Temperature Matters

Running a marathon in October, the weather is the wildcard. A race like the Chicago Marathon can have nice and cool weather like it did in 2013 or it can be 70 degrees at the start like it was in 2007. The optimal marathon running temperature is 41-50 degrees and for every five-degree increase in temperature, times slow by .4 percent.

If you’re looking to run a fast marathon, look for a race that will likely have ideal running temperatures. Generally, races in October can be a crapshoot, but a race like California International Marathon almost always has ideal conditions, with the exception of last year! California, in general, doesn’t have the variability in temperatures that can hit the Rocky Mountain Region or the Midwest.

Negative Split the Marathon

Easier said than done, but be a slave to your Garmin and watch your average pace early in the race. I try to negative split all of my marathons, I’ve accomplished this task more times than not, but it’s hard. You have to have a lot of confidence that you can run the second 13.1 miles faster than your first 13.1 miles, especially when you get to that second half and your legs are tired.

If you think you’re going to bank time by going out too fast, it doesn’t work that way. The Hansons are fond of saying that for every second per mile you go out too fast in the first half of the race, you lose two seconds on the back end.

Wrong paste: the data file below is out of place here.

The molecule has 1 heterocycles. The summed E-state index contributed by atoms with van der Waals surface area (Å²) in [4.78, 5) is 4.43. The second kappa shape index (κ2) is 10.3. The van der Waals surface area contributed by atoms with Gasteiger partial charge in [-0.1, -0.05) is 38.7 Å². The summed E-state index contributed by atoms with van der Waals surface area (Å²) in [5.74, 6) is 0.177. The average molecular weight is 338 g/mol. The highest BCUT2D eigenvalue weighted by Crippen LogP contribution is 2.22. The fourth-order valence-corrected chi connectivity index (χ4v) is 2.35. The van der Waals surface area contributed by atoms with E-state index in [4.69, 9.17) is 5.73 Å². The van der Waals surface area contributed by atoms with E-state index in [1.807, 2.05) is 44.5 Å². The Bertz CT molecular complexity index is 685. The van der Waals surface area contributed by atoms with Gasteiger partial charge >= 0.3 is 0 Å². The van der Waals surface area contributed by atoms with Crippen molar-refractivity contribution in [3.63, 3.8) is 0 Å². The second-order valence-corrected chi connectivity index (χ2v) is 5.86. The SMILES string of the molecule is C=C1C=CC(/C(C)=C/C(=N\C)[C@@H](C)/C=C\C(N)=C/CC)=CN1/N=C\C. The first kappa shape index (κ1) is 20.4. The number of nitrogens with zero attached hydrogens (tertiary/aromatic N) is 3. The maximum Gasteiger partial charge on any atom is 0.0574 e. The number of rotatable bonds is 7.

There is the physiological argument and also the psychological argument. I HATE getting passed in the late stages of a race, it kills my confidence and often times negative thoughts creep into my head, that I’m hurting and only getting slower. However, when you negative split a marathon, there is not a better feeling than blowing by people in the final miles and passing people boost confidence and only helps you to run faster. You have to decide, do you want to be the hunter or the hunted in those final miles?

Set Realistic Expectations

When talking to fellow runners who have a marathon coming up, the inevitable question comes up “What time are you shooting for?” I’m amazed at the answers and am not always sure how they get their expected goal time. I love the McMillan Calculator, use it to help you predict what you are capable of and it’s a great way to compare your 5K time to your 10K time.

I also love running a half marathon 2-4 weeks before my goal marathon, so that I can establish a goal time for my marathon. If you run a 1:30:00 half marathon, that translates into a 3:09:24 marathon. Thus, it’s probably not a bad idea to start off your marathon running 7:14 average pace and if you can run faster, do so in the late stages of the race.

One thing you will come to understand about the McMillan Calculator is that it is skewed for some people, either moving down in distance or moving up. For example, my endurance is more developed than my speed, so my marathon time predicts a 5K time that I can’t even come close to, however for most people it works in the opposite direction, especially if they are new to running.


Research shows that caffeine enhances performance in the marathon, by reducing the perception of pain. One thing that you have to be careful of is that caffeine can also cause GI issues, so self-experiment before the race. I also have switched from drinking caffeinated beverages before racing to taking a few caffeine pills, which some studies have shown to work better. Lastly, if you are a habitual caffeine drinker, Matt Fitzgerald recommends abstaining from caffeine a week or two prior to the race to boost the benefit.

Recent studies have shown that acetaminophen (Tylenol) can boost performance when taken before a race, by reducing the ratings of perceived exertion.

Also, look into Beet Juice, never tried it personally.